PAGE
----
Men Don’t Solve Problems

About 6 months after I hooked up with Ben I remember falling into a depression and being really bewildered by it. I couldn’t figure out what the issue was. I had this great new boyfriend, so much better on every level than any of my previous liaisons, he’d finally let me have sex with him (he made me wait 4 months, the bastard), we had a tremendous amount to of fun, and I looked forward to seeing him and talking to him as much as possible. But something wasn’t right. Things that should make me happy no longer made me happy. I knew I liked him and wanted him around, but that was about it. I mean, I didn’t feel better when I thought of him. In fact, I sometimes felt overwhelmed. I didn’t really know him that well and yet I was spending every waking moment with him. On the one hand, I was exhausted. On the other, I was relying on an assumption that I myself had clearly warned other people not to fall for.

Despite the fact that I knew so much better, I falsely assumed that having a good boyfriend would make me happy. As in, his mere existence would fix the sucking hole of inadequacy and despair that I seem to have been born with in place of a heart. No man can do that. No vibrator could do that and vibrators don’t need sleep. Or food. Or reassurance. Nor don’t they come with their own set of issues and mitigating circumstances like humans do.

Anyway, what I’m saying is he made my quality of life better, because good relationships do that, but he didn’t fix anything. The same issues I had as a single lady were there as an attached lady, and now I had another person to think of in addition to myself. Like so many good things do, being in a relationship made my life more complicated. Which can exacerbate existing conditions. Such as the sinking feeling that I will never be good enough, smart enough, interesting or pretty enough; that the things I do will have no impact and that I will not and do not count. That I am insignificant.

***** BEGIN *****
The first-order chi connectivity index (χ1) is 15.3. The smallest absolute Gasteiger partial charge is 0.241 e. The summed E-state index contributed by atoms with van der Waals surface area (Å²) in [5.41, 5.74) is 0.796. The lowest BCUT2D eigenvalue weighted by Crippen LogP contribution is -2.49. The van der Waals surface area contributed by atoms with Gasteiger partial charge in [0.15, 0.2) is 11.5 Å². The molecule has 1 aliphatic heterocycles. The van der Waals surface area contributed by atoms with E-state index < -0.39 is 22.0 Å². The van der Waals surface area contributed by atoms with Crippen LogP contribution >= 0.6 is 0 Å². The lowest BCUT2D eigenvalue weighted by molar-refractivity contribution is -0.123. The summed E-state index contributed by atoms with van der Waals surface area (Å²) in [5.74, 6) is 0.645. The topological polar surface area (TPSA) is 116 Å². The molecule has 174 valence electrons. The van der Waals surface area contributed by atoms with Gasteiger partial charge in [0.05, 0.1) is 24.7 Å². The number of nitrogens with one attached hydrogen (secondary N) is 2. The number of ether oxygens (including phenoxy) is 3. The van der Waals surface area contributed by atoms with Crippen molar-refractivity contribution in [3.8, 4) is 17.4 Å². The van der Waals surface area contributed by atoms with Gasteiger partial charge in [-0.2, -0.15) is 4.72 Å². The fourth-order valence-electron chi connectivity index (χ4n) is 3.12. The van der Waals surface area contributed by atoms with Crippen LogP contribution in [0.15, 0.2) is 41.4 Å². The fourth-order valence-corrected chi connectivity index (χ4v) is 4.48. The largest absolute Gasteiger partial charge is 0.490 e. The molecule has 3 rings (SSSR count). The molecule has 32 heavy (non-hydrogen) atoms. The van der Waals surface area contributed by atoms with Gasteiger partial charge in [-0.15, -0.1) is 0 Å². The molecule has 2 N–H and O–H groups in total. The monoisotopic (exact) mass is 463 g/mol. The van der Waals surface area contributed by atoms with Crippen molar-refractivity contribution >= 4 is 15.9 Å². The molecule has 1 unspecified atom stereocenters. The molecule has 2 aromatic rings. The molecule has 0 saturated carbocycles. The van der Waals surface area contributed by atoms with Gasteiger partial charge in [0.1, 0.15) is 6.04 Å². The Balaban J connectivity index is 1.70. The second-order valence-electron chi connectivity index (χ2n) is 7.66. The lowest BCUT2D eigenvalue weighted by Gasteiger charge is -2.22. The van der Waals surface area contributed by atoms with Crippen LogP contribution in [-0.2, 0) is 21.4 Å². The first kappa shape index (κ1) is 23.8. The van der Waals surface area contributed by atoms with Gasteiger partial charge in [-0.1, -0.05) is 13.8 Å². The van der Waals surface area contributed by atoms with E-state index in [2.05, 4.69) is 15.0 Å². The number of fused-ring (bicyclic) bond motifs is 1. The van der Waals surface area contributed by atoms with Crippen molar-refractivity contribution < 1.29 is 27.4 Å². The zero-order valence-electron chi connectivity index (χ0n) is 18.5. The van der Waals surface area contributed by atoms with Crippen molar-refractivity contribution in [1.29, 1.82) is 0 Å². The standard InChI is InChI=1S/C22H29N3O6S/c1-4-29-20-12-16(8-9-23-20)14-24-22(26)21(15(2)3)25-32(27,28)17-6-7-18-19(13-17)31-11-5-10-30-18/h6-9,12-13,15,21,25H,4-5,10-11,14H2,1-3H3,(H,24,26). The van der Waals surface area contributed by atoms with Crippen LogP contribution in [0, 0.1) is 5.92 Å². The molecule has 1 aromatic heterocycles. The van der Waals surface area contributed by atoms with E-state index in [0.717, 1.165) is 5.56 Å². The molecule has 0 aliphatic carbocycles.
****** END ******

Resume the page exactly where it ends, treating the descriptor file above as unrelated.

Having a boyfriend won’t fix your worthiness issues. Believe me.

Deciding you are worthy is what fixes worthiness issues and that is an ongoing project. At least it is for me.

I say this because I did the same thing again when I graduated from college. I was so depressed. One more time I thought something outside of myself would fix what was wrong with me. And when it didn’t, I fell into despair. So I hung between panic and determination until I got a good job.

And then I thought maybe this job would fix me…

Do you see where I’m going with this? I’m still operating under the delusion that there’s some magic combination of actions and reactions, of money, influence and power, of good healthy friendships, clean kitchen floors, adorable haircuts, ironic t-shirts, well trained terriers etc etc ad infinitum, that I will be… what? Worthy of love? Deserving of all the incredible people and things I have in my life? Somehow justified in taking up all the space and resources and time that I inconsiderately wasted by being myself all these years and not being better than myself despite my best efforts?

The reason I keep doing this, why I can’t just know how delusional this is and act accordingly is because assumption is tied to the very beginning of me. Before I learned the tools of rational thinking, I knew that I was unwanted. I was told I was unwanted. So I go through my life with the mark of that disappointment in me like a wound. And we all have these things. Childhood brands seared into our adult lives, running through our unconscious actions and assumptions.

It’s not enough to know that it’s irrational to think that a new business will fix me. I have to give myself the time and the space to remember why I think that, and I have to be gentle with the little girl part of me who just wants the love and care she never got, and who still thinks it’s her fault that she didn’t get it. No amount of money, property, or prestige can bring back absent parents, can reverse physical and emotional abuse, can prove to an unwanted child that she is only temporarily unwanted, that in the grand scheme of things no outside power decides worthiness. In my experience, I’m the only person who can ascribe worth to myself.

Sometimes I remember this, frequently I don’t. It’s easier to pile bandages on top of something than actually deal with the frequently icky, painful truth of reality.